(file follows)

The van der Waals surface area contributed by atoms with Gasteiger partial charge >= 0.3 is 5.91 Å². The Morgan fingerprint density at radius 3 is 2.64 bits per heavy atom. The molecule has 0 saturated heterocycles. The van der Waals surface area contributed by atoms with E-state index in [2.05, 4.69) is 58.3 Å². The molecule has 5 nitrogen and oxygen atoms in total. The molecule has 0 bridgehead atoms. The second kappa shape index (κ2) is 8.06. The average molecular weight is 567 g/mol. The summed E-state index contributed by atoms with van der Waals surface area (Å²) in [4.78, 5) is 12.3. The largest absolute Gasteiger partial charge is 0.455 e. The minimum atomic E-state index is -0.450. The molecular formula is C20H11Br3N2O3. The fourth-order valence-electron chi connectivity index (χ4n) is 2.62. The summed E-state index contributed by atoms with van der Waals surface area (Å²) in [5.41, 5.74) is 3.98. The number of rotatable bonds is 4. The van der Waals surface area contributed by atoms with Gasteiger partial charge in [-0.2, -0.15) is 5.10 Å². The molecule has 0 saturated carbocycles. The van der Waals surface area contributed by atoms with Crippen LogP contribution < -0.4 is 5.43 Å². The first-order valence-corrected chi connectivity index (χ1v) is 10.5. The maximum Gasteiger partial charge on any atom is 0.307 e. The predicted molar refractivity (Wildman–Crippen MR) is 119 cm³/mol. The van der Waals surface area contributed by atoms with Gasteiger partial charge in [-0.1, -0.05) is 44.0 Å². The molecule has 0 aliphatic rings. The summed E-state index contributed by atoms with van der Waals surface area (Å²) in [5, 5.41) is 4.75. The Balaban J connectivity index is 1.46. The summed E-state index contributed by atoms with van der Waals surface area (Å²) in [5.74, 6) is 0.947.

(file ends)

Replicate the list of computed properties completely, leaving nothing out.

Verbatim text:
The van der Waals surface area contributed by atoms with Gasteiger partial charge >= 0.3 is 5.91 Å². The Morgan fingerprint density at radius 3 is 2.64 bits per heavy atom. The molecule has 0 saturated heterocycles. The van der Waals surface area contributed by atoms with E-state index in [2.05, 4.69) is 58.3 Å². The molecule has 5 nitrogen and oxygen atoms in total. The molecule has 0 bridgehead atoms. The second kappa shape index (κ2) is 8.06. The average molecular weight is 567 g/mol. The summed E-state index contributed by atoms with van der Waals surface area (Å²) in [4.78, 5) is 12.3. The largest absolute Gasteiger partial charge is 0.455 e. The minimum atomic E-state index is -0.450. The molecular formula is C20H11Br3N2O3. The fourth-order valence-electron chi connectivity index (χ4n) is 2.62. The summed E-state index contributed by atoms with van der Waals surface area (Å²) in [5.41, 5.74) is 3.98. The number of rotatable bonds is 4. The van der Waals surface area contributed by atoms with Gasteiger partial charge in [-0.2, -0.15) is 5.10 Å². The molecule has 0 saturated carbocycles. The van der Waals surface area contributed by atoms with Crippen LogP contribution < -0.4 is 5.43 Å². The first-order valence-corrected chi connectivity index (χ1v) is 10.5. The maximum Gasteiger partial charge on any atom is 0.307 e. The predicted molar refractivity (Wildman–Crippen MR) is 119 cm³/mol. The van der Waals surface area contributed by atoms with Gasteiger partial charge in [-0.1, -0.05) is 44.0 Å². The molecule has 0 aliphatic rings. The summed E-state index contributed by atoms with van der Waals surface area (Å²) in [5, 5.41) is 4.75. The Balaban J connectivity index is 1.46. The summed E-state index contributed by atoms with van der Waals surface area (Å²) in [5.74, 6) is 0.947.